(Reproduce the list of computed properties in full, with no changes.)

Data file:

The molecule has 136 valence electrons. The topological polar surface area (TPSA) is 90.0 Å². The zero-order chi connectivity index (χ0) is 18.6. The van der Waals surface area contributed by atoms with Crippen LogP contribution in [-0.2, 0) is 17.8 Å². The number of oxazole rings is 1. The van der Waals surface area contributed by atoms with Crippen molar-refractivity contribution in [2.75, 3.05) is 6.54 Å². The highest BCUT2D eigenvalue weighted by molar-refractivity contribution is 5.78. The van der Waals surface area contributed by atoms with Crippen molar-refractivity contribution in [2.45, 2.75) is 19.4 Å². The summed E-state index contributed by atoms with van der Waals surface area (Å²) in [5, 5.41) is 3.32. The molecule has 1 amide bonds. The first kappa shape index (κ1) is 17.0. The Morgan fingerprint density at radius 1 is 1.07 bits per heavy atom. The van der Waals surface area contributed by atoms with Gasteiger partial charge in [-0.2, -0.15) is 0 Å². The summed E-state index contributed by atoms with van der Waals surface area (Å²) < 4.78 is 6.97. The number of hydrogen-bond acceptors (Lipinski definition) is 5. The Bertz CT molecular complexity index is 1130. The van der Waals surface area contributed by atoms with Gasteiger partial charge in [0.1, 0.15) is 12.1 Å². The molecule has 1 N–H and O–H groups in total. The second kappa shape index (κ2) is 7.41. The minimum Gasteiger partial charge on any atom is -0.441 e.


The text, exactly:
The molecule has 136 valence electrons. The topological polar surface area (TPSA) is 90.0 Å². The zero-order chi connectivity index (χ0) is 18.6. The van der Waals surface area contributed by atoms with Crippen LogP contribution in [-0.2, 0) is 17.8 Å². The number of oxazole rings is 1. The van der Waals surface area contributed by atoms with Crippen molar-refractivity contribution in [2.75, 3.05) is 6.54 Å². The highest BCUT2D eigenvalue weighted by molar-refractivity contribution is 5.78. The van der Waals surface area contributed by atoms with Crippen molar-refractivity contribution in [2.45, 2.75) is 19.4 Å². The summed E-state index contributed by atoms with van der Waals surface area (Å²) in [5, 5.41) is 3.32. The molecule has 1 amide bonds. The first kappa shape index (κ1) is 17.0. The Morgan fingerprint density at radius 1 is 1.07 bits per heavy atom. The van der Waals surface area contributed by atoms with Gasteiger partial charge in [-0.2, -0.15) is 0 Å². The summed E-state index contributed by atoms with van der Waals surface area (Å²) < 4.78 is 6.97. The number of hydrogen-bond acceptors (Lipinski definition) is 5. The Bertz CT molecular complexity index is 1130. The van der Waals surface area contributed by atoms with Gasteiger partial charge in [0.1, 0.15) is 12.1 Å². The molecule has 1 N–H and O–H groups in total. The second kappa shape index (κ2) is 7.41. The minimum Gasteiger partial charge on any atom is -0.441 e.